Scalable method to manufacture thin film transistors achieves ultra-clean interface for high performance, low-voltage device operation
Led by Prof. Becky Peterson, the research focuses on a category of materials important for low power logic operations, high pixel density screens, touch screens, and haptic displays.
Their technique could allow chip manufacturers to produce next-generation transistors based on materials other than silicon.
A new method for the miniaturisation of biosensors will enable new possibilities for minimally invasive implants. The miniaturised transistors are fabricated on thin, flexible substrates, and amplify biosignals, producing currents more than 200 times larger than analogous alternatives.
NMOS and PMOS are the main forms of MOSFET. This article describes in reasonable detail, what PMOS and NMOS are. It also describes the types of PMOS and NMOS transistors, the body effect, construction and physical operation, and their applications.
Robotics and wearable devices might soon get a little smarter with the addition of a stretchy, wearable synaptic transistor developed by Penn State engineers.
Bipolar junction transistors find a variety of applications in different electronic equipment. The article would help readers understand and appreciate the engineering marvel which forms the base of almost every complex electronic device that exists today.
A team of EPFL scientists engineer nanoscale guitar strings that vibrate tens of billions of times when plucked at cryogenic temperatures, with a material originally developed for electronic transistors.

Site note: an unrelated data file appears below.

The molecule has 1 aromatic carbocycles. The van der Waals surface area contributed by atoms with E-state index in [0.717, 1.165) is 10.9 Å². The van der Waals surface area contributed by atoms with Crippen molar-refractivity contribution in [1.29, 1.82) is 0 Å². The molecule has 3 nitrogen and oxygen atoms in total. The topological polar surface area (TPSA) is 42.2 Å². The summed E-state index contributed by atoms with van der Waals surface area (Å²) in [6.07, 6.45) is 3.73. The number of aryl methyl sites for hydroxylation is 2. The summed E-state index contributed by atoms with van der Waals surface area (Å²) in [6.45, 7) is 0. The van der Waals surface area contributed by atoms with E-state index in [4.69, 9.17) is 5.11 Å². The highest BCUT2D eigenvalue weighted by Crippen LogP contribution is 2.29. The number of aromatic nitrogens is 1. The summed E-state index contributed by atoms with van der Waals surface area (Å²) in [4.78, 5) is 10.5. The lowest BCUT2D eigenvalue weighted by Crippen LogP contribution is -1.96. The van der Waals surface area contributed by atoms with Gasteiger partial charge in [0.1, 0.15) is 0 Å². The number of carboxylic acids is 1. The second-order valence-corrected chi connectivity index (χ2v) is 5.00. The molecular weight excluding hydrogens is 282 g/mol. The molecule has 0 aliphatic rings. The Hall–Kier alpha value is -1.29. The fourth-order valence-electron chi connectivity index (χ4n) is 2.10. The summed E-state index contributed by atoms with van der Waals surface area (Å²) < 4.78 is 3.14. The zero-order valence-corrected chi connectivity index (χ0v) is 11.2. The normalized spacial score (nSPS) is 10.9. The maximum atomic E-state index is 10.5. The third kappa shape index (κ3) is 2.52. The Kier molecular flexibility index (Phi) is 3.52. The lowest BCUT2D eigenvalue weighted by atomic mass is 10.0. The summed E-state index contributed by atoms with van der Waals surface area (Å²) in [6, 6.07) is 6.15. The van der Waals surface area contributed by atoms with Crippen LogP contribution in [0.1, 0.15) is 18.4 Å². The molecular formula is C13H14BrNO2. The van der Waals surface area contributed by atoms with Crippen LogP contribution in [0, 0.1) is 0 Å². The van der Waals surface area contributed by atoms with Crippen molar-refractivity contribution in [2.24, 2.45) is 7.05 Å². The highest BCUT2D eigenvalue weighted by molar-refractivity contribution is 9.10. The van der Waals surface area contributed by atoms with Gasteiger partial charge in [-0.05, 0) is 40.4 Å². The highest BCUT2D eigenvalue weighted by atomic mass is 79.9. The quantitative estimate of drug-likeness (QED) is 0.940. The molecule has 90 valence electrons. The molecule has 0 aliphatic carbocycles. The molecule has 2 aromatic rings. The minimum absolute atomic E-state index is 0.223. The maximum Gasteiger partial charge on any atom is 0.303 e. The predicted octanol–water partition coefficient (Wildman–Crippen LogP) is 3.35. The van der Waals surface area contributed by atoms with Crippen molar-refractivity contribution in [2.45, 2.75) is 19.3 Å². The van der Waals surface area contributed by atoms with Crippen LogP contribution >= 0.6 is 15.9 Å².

Sound waves may pave the way for topological electronic transistors
Valerio Piazza is creating new 3D architectures built from an inventive form of nanowire. His research aims to push the boundaries of miniaturization and pave the way to more powerful electronic devices.
Engineers show how to print dense transistor arrays on skin-like materials to create stretchable circuits that flex with the body to perform applications yet to be imagined.
The long-sought future of flexible electronics that are wearable has proven elusive, but Stanford researchers say they have made a breakthrough.
In this episode, we talk about the injectable microchip from Columbia University along with its applications in clinical settings, a global effort to develop two dimensional transistors, and a NASA Pathways Intern who created an AI powered system capable of detecting spacecraft failures.
Atomically thin materials are a promising alternative to silicon-based transistors; now researchers can connect them more efficiently to other chip elements.
Power converters play an essential role in electric vehicles and solar panels, for example, but tend to lose a lot of power in the form of heat in the electricity conversion process.